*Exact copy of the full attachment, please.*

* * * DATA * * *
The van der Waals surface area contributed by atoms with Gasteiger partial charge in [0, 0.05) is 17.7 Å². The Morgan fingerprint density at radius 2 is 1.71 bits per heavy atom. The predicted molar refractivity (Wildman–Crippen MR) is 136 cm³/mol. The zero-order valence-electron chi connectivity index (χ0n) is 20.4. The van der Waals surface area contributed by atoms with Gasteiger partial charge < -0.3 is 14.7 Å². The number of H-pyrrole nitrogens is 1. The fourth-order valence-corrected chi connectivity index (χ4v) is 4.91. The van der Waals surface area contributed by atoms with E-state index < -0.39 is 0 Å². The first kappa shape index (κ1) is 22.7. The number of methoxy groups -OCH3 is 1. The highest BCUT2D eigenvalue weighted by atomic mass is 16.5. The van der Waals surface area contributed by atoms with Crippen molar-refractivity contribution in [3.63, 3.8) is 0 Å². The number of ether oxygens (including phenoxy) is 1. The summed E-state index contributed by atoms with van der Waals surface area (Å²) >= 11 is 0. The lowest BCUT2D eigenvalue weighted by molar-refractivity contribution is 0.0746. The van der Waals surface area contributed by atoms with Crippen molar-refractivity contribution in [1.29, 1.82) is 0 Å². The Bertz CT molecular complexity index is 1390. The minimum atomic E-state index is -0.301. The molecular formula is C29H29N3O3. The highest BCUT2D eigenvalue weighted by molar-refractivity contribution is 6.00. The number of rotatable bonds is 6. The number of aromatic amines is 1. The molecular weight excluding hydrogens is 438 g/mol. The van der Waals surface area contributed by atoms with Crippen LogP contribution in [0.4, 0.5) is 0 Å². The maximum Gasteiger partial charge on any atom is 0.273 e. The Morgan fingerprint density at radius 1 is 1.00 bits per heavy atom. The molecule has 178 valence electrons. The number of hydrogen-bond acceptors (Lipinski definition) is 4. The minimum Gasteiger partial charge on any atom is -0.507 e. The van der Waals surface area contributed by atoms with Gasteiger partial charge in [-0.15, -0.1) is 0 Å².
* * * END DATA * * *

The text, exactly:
The van der Waals surface area contributed by atoms with Gasteiger partial charge in [0, 0.05) is 17.7 Å². The Morgan fingerprint density at radius 2 is 1.71 bits per heavy atom. The predicted molar refractivity (Wildman–Crippen MR) is 136 cm³/mol. The zero-order valence-electron chi connectivity index (χ0n) is 20.4. The van der Waals surface area contributed by atoms with Gasteiger partial charge < -0.3 is 14.7 Å². The number of H-pyrrole nitrogens is 1. The fourth-order valence-corrected chi connectivity index (χ4v) is 4.91. The van der Waals surface area contributed by atoms with E-state index < -0.39 is 0 Å². The first kappa shape index (κ1) is 22.7. The number of methoxy groups -OCH3 is 1. The highest BCUT2D eigenvalue weighted by atomic mass is 16.5. The van der Waals surface area contributed by atoms with Crippen molar-refractivity contribution in [3.63, 3.8) is 0 Å². The number of ether oxygens (including phenoxy) is 1. The summed E-state index contributed by atoms with van der Waals surface area (Å²) >= 11 is 0. The lowest BCUT2D eigenvalue weighted by molar-refractivity contribution is 0.0746. The van der Waals surface area contributed by atoms with Crippen molar-refractivity contribution in [1.29, 1.82) is 0 Å². The Bertz CT molecular complexity index is 1390. The minimum atomic E-state index is -0.301. The molecular formula is C29H29N3O3. The highest BCUT2D eigenvalue weighted by molar-refractivity contribution is 6.00. The number of rotatable bonds is 6. The number of aromatic amines is 1. The molecular weight excluding hydrogens is 438 g/mol. The van der Waals surface area contributed by atoms with Crippen LogP contribution in [0.4, 0.5) is 0 Å². The maximum Gasteiger partial charge on any atom is 0.273 e. The Morgan fingerprint density at radius 1 is 1.00 bits per heavy atom. The molecule has 178 valence electrons. The number of hydrogen-bond acceptors (Lipinski definition) is 4. The minimum Gasteiger partial charge on any atom is -0.507 e. The van der Waals surface area contributed by atoms with Gasteiger partial charge in [-0.15, -0.1) is 0 Å².